Campanella, Tommaso (1568–1634)
Tommaso Campanella was an Italian poet and philosopher who wrote extensively in favor of pluralism following the telescopic discoveries of Galileo. His Apologia pro Galileo was the main source used by John Wilkins in The Discovery of a World in the Moone. His The City of the Sun, originally written in Italian in 1602, just after Campanella was condemned to life imprisonment for sedition and heresy, is an important utopian tale that may have influenced Bacon's New Atlantis. In it, Campanella presents an early vision of life inside the Sun.
Campanella was born at Stilo in Calabria, and studied at Naples and Cosenza. He entered the Dominican order when he was 15 and soon became doubtful of the prevailing scholastic philosophy by the writings of Telesius. The results of his first studies were given in his Philosophia Sensibus Demonstrata, etc (Naples, 1591), which contained a defense of Telesius. His controversial views made him unpopular with the orthodox monks and schoolmen and he was forced to flee Naples to Rome, and then to Florence, Venice, Padua, and Bologna. He returned to Calabria in 1599, but being suspected of involvement in a political conspiracy, he was seized and confined in a Neapolitan dungeon for 27 years, tried five times and repeatedly tortured, accused of heresy, and declared the author of a book that had been published 30 years before he was born.
In 1626 Pope Urban VIII had him brought to the prison of the Inquisition in Rome, and three years later set him free with an annual pension. After being again persecuted by the Spanish government, Campanella went to Paris, where he was well received by Louis XIII and Richelieu. He died in the Dominican monastery of St. Honoré, near Paris.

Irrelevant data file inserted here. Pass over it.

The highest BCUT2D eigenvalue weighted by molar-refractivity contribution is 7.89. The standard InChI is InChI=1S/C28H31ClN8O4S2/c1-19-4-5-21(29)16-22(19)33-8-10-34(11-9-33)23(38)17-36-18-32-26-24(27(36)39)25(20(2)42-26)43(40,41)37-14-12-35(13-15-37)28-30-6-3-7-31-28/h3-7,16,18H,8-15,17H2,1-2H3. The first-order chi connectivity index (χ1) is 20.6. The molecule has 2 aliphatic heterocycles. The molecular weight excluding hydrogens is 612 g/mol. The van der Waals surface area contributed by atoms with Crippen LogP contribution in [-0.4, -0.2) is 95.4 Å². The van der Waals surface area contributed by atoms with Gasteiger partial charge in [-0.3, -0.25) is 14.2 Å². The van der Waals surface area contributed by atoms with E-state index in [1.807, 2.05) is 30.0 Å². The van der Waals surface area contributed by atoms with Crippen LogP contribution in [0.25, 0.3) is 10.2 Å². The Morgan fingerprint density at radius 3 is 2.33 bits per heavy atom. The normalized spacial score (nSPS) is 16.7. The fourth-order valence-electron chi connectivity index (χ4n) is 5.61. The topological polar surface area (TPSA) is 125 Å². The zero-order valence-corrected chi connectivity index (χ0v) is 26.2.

More than 40 works on various subjects (several of which are lost) were written by Campanella during his imprisonment. His philosophical views were characteristic of the transition from the sixteenth to the seventeenth century. In his theory of perception, which starts from the external sense ("sensum solum sapere"), he is a forerunner of the empiric and sensualist school; in his doctrine of the inner sense (which is the condition of the outer) he finds his refuge from skepticism; and his conviction that we possess in our consciousness of self an impregnable certainty of our own existence points forward to Descartes and Leibniz. His aim was to reconcile the theology of Aquinas with the natural philosophy of Telesius by means of his metaphysics, and to prove that all worldly powers should serve the Church, and all secular science should be subservient to religion. His De Monarchia Discursus us a work of great power and value, comprising a sketch of the political world of Campanella's time, with special reference to Spain. It was translated into English during Cromwell's Protectorate. Of his other works the most noteworthy are Astrologicorum, Libri VII (1617), De Sensu Rerum and Magia (1620), Philosophia Epilogistica Realis (1623), Universalis Philosophiae, Partes III (1638), Philosophiae Rationalis et Realis, Partes V (1638), and Civitas Solis (1623), an imitation of Plato's Republic.